Principles of Herbicide Resistance

Herbicide resistance can have severe economic consequences for turfgrass managers and producers by affecting aesthetics, playability, surface stability, and yield. In order to control resistant weeds, turf managers may choose to increase their input costs by purchasing alternative herbicide chemistries and investing in additional labor to culturally and mechanically control resistant weed populations.

Repeated use of herbicides with the same site of action will select for resistant plants. These uncontrolled plants will reproduce, leading to an increased prevalence of resistance within a local population. That population may move off-site as seed on equipment or athletic attire.

Controlling resistant populations can be aided by understanding what herbicides they may be resistant or susceptible to. But ultimately, chemical weed control with multiple sites of action will be more effective than repeatedly relying on the same failed treatment.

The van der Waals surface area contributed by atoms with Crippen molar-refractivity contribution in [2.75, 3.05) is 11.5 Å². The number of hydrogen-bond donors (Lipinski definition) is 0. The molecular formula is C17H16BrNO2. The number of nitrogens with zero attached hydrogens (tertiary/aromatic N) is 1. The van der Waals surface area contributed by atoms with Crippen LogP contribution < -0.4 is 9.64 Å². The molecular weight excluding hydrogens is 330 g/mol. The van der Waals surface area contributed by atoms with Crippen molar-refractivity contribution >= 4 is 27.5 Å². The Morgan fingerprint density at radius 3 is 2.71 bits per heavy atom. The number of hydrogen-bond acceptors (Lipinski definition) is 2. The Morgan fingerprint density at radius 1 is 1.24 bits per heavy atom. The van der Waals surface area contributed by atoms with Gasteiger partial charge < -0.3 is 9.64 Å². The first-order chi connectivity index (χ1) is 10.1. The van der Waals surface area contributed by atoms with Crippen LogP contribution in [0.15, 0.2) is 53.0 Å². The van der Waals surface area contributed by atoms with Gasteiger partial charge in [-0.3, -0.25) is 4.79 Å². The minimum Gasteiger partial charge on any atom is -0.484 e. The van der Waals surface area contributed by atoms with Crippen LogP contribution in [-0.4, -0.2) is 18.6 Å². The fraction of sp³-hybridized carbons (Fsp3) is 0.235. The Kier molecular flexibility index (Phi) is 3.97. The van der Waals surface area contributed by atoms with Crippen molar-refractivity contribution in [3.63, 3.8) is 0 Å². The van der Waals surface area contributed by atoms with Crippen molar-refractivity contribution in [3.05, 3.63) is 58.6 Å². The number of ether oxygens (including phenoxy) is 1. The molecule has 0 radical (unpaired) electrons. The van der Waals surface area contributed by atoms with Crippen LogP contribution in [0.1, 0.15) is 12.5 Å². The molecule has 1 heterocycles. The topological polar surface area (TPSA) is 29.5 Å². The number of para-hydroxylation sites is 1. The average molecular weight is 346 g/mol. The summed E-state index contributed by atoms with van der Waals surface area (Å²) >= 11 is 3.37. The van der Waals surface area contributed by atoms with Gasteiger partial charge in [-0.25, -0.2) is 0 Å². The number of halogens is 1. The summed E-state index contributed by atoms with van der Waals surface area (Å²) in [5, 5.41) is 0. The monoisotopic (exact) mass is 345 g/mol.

It is also well known that larger plants are much less susceptible to postemergence herbicides. Treatments prior to tillering are most effective, and when possible, treatment when temperatures and light conditions are conducive to active growth and herbicide uptake may also aid in control.

    Mechanisms of resistance are simply how plants are able to tolerate or recover from herbicide application. Common mechanisms include:

  • Target site resistance occurs when the intended herbicide binding location undergoes a conformational change in structure. This change prevents or reduces the binding of a herbicide. Most populations have very low occurrence of this structural “defect”. In fact, these binding sites that are structurally different from that normally present in the natural population may have a negative consequence on the plant’s health, referred to as “fitness penalty” or “fitness cost.”
    It is the process of repeated selection using the same herbicide site of action that expands this trait across an entire population, leading to full blown resistance.
  • Non-target site resistance may occur as a result of decreased herbicide absorption or translocation, as well as changes in plant metabolism.